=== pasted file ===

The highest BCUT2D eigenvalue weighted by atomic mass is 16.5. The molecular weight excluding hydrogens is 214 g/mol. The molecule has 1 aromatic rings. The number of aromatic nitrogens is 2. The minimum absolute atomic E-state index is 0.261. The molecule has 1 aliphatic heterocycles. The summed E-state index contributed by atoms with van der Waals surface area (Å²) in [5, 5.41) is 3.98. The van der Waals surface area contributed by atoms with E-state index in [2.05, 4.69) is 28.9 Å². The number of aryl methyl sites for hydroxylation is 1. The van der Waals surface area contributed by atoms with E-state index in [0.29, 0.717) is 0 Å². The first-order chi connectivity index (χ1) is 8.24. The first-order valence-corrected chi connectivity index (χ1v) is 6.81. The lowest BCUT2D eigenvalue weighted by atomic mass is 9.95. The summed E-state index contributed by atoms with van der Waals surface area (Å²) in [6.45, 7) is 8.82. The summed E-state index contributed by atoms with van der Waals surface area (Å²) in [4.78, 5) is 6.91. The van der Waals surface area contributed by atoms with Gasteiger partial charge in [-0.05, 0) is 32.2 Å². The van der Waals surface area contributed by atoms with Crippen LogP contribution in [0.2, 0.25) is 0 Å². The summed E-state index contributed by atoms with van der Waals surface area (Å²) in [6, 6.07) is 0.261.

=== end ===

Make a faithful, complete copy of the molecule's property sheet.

The highest BCUT2D eigenvalue weighted by atomic mass is 16.5. The molecular weight excluding hydrogens is 214 g/mol. The molecule has 1 aromatic rings. The number of aromatic nitrogens is 2. The minimum absolute atomic E-state index is 0.261. The molecule has 1 aliphatic heterocycles. The summed E-state index contributed by atoms with van der Waals surface area (Å²) in [5, 5.41) is 3.98. The van der Waals surface area contributed by atoms with E-state index in [2.05, 4.69) is 28.9 Å². The number of aryl methyl sites for hydroxylation is 1. The van der Waals surface area contributed by atoms with E-state index in [0.29, 0.717) is 0 Å². The first-order chi connectivity index (χ1) is 8.24. The first-order valence-corrected chi connectivity index (χ1v) is 6.81. The lowest BCUT2D eigenvalue weighted by atomic mass is 9.95. The summed E-state index contributed by atoms with van der Waals surface area (Å²) in [6.45, 7) is 8.82. The summed E-state index contributed by atoms with van der Waals surface area (Å²) in [4.78, 5) is 6.91. The van der Waals surface area contributed by atoms with Gasteiger partial charge in [-0.05, 0) is 32.2 Å². The van der Waals surface area contributed by atoms with Crippen LogP contribution in [0.2, 0.25) is 0 Å². The summed E-state index contributed by atoms with van der Waals surface area (Å²) in [6, 6.07) is 0.261.